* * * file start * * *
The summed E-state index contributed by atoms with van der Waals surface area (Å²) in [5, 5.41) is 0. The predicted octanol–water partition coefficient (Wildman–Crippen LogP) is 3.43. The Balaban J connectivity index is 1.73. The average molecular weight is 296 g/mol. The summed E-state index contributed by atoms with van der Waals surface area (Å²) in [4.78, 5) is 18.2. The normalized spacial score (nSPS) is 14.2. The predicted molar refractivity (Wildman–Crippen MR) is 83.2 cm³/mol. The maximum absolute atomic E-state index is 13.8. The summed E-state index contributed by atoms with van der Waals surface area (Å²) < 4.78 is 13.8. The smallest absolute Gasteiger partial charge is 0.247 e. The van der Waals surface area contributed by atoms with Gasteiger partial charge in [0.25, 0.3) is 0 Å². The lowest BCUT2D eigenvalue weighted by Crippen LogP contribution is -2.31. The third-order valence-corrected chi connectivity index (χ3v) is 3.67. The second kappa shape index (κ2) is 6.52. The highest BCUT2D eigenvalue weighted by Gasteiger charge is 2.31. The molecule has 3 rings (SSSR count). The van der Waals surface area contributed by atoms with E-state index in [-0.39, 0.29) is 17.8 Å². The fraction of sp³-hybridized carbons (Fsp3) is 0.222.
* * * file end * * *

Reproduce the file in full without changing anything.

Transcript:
The summed E-state index contributed by atoms with van der Waals surface area (Å²) in [5, 5.41) is 0. The predicted octanol–water partition coefficient (Wildman–Crippen LogP) is 3.43. The Balaban J connectivity index is 1.73. The average molecular weight is 296 g/mol. The summed E-state index contributed by atoms with van der Waals surface area (Å²) in [4.78, 5) is 18.2. The normalized spacial score (nSPS) is 14.2. The predicted molar refractivity (Wildman–Crippen MR) is 83.2 cm³/mol. The maximum absolute atomic E-state index is 13.8. The summed E-state index contributed by atoms with van der Waals surface area (Å²) < 4.78 is 13.8. The smallest absolute Gasteiger partial charge is 0.247 e. The van der Waals surface area contributed by atoms with Gasteiger partial charge in [0.25, 0.3) is 0 Å². The lowest BCUT2D eigenvalue weighted by Crippen LogP contribution is -2.31. The third-order valence-corrected chi connectivity index (χ3v) is 3.67. The second kappa shape index (κ2) is 6.52. The highest BCUT2D eigenvalue weighted by Gasteiger charge is 2.31. The molecule has 3 rings (SSSR count). The van der Waals surface area contributed by atoms with E-state index in [-0.39, 0.29) is 17.8 Å². The fraction of sp³-hybridized carbons (Fsp3) is 0.222.